|10-06-2006, 12:20 PM||#1|
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GRAND SLAM ENCORE: Back to school for Agassi - article
GRAND SLAM ENCORE: Back to school for Agassi
Tennis star plans to dedicate more time, efforts to namesake academy
Tennis superstar Andre Agassi capped his career last month at one of his sport's most prominent stages at the U.S. Open in New York City.
The Las Vegan said Thursday he will change his focus from hitting serves and groundstrokes to dedicating more time to the school that bears his name.
"This has been all of me for the last 12, 13 years," Agassi said of the Andre Agassi College Preparatory Academy.
"But now that I'm not playing anymore, it gives me more of a chance to give all of myself to the school, and to be able to enjoy it."
Agassi said he hasn't decided in what capacity he will help the school.
He made his comments during a ceremony Thursday where his school etched the name MGM Mirage Building on the front of the 27,000-square foot multipurpose room.
The name change was made to the 3-year-old facility because MGM Mirage for the past decade has provided a location for the school to house its annual Grand Slam for Children fundraiser.
The events have raised more than $52 million for the Andre Agassi Charitable Foundation during that time. This year's event is Saturday night.
Agassi's school began its sixth year this fall and will have a new principal to lead its high school students. Caesar Mickens, a 30-year veteran who worked as a teacher, principal and administrator in the Detroit Public Schools, accepted the position in July.
Mickens told onlookers Thursday during the naming ceremony that the school has one goal.
"We're ready to do something special," Mickens said. "One hundred percent of our students are going to go to college."
The Academy, near Martin Luther King and Lake Mead boulevards, added a 10th grade class this fall and now serves about 540 students, the youngest being kindergartners.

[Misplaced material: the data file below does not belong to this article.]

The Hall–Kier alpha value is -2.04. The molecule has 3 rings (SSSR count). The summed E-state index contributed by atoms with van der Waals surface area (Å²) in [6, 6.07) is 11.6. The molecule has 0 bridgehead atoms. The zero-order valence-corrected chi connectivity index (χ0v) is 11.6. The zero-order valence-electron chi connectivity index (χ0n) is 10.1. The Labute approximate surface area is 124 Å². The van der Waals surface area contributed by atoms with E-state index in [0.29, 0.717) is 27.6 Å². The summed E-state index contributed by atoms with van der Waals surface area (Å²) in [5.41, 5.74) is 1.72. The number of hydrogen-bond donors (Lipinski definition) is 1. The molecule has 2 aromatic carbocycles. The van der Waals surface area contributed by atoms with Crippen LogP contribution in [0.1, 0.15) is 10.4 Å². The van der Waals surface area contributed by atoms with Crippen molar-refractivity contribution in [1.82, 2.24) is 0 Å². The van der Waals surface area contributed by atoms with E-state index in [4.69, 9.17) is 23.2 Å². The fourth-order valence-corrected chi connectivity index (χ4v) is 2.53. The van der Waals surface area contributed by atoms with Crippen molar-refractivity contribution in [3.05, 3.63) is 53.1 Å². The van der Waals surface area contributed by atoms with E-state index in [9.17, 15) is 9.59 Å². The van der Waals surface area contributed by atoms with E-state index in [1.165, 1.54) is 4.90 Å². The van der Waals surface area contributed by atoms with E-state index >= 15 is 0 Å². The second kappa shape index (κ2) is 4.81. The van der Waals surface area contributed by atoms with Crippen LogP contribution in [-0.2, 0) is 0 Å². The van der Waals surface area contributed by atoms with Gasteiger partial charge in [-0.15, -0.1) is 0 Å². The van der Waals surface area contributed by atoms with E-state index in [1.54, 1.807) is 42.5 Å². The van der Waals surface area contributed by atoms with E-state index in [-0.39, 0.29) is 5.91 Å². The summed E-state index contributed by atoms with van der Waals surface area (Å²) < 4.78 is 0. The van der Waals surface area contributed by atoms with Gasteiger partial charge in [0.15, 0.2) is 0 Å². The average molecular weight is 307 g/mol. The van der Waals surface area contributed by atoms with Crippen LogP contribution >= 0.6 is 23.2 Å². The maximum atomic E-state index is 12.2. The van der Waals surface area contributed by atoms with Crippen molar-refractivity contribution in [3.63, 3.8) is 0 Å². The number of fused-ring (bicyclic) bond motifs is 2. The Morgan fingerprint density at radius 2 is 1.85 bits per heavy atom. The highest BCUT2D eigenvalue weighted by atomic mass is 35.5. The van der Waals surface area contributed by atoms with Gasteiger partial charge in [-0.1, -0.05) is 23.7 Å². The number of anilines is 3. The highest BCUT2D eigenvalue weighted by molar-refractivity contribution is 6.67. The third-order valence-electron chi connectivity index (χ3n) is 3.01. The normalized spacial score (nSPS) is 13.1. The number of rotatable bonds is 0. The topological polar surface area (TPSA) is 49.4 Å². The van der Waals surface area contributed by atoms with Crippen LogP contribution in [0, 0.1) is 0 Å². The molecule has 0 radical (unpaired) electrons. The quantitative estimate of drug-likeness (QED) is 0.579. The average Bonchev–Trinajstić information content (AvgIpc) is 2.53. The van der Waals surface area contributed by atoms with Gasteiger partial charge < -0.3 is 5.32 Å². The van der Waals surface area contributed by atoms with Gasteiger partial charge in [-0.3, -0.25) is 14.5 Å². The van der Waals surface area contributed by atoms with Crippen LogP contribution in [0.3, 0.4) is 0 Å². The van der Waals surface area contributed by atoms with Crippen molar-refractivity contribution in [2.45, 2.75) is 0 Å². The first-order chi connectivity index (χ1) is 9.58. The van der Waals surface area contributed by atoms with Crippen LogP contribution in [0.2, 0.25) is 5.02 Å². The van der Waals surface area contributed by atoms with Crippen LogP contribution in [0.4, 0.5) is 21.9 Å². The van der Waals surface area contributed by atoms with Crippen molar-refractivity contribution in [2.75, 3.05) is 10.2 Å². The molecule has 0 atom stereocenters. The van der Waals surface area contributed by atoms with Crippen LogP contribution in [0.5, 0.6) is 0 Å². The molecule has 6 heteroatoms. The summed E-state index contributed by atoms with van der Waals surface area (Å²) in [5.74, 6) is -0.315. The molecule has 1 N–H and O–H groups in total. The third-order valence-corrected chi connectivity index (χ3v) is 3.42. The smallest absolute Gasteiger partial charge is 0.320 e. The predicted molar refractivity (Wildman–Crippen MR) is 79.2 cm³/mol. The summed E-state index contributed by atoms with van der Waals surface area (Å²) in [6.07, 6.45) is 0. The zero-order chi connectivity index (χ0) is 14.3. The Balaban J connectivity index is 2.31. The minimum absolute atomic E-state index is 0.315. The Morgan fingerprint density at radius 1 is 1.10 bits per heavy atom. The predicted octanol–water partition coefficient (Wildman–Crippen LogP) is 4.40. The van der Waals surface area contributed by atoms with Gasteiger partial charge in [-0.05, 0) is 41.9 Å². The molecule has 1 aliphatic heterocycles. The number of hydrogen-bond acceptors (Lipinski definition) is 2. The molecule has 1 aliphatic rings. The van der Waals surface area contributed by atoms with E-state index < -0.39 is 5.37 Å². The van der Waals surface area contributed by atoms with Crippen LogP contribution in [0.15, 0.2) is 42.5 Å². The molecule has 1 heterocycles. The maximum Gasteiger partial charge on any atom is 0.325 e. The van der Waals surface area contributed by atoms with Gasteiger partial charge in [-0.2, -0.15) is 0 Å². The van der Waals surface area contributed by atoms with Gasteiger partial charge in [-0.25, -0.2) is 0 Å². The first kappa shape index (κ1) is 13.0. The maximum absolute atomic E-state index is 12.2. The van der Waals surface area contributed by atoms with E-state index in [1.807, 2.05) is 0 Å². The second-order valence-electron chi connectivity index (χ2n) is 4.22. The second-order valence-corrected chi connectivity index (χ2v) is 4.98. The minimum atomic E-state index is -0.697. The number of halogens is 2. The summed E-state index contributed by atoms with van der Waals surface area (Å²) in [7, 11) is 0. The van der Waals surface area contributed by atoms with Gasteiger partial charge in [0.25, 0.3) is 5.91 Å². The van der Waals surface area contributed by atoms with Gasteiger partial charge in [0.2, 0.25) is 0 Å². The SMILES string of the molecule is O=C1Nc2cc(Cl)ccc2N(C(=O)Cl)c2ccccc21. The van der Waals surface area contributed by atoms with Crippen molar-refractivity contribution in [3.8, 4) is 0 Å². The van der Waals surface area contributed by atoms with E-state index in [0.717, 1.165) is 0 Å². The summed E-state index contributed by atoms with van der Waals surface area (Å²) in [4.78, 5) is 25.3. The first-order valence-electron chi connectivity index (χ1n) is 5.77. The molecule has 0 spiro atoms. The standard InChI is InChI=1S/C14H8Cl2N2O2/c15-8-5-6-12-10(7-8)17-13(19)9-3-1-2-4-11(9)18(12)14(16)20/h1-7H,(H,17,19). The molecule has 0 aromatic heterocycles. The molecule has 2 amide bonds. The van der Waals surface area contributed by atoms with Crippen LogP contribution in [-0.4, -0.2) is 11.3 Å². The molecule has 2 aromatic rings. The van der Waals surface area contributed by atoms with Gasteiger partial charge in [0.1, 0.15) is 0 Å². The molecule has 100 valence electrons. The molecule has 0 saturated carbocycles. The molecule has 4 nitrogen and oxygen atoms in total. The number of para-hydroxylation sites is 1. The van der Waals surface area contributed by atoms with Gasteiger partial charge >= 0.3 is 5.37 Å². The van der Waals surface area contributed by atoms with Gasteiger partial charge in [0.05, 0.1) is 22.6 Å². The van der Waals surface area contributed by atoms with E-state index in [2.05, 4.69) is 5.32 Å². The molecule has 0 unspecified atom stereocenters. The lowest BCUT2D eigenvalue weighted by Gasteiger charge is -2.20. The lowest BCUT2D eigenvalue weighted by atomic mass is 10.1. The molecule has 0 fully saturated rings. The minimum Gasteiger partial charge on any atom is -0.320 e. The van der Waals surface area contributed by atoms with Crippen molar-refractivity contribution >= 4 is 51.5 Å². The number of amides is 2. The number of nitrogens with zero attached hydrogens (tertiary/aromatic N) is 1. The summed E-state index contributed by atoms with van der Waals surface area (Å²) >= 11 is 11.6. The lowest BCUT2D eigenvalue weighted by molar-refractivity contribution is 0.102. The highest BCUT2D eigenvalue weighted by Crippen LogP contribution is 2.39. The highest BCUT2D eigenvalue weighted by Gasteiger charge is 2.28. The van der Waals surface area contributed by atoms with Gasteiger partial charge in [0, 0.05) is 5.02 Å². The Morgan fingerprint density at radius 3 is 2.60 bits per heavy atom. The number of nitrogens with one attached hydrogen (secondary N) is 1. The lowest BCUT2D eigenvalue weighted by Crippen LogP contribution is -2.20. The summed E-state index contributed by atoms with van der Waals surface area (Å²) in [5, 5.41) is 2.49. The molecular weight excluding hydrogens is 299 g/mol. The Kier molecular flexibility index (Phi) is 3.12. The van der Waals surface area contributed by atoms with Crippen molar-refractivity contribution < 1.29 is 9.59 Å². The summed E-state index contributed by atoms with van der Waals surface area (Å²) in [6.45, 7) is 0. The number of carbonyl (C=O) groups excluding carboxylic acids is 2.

The high school junior and senior classes will be added during the next two school years. When the school is done adding grade levels, Mickens hopes enrollment won't exceed 600 students, which means about 50 students per grade level.
The academy is a charter school, which means it receives state funding and operates as an independent public school.
The school chooses its students based on a lottery where students who live within two miles of the school have first priority.
According to traditional benchmarks, the school is well on its way to meeting Mickens' goal of having all students move on to college.
The school has met all federal No Child Left Behind Act standards during the past two school years. During the 2004-05 school year, the school's middle school was one of only five in the state to be given an "exemplary" designation.
Mickens attributes success at the school to having an eight-hour day, two hours longer than traditional public schools in Clark County. Another factor is low class sizes no larger than 25 students, Mickens said.
Despite all the school's academic success, it has had a history of having high rates of teacher and administrative turnover.
Twelve of 18 teachers at the school did not have their contracts renewed after the 2004-05 school year. During the previous year, at least eight teachers and four part-time or substitute teachers resigned or were terminated.
Teachers at the school work under one-year contracts.
Mickens and Roy Parker, the school's middle school principal who began his second year at Agassi this fall, said teacher turnover was not a problem.
Parker would not disclose the rate of teacher turnover, saying the school had not submitted those figures yet to the Clark County School District. But Parker said only two or three teachers didn't have their contracts renewed after the 2005-06 school year.
"Our turnover was extremely low," Parker said. He added, "I will be here for a while."
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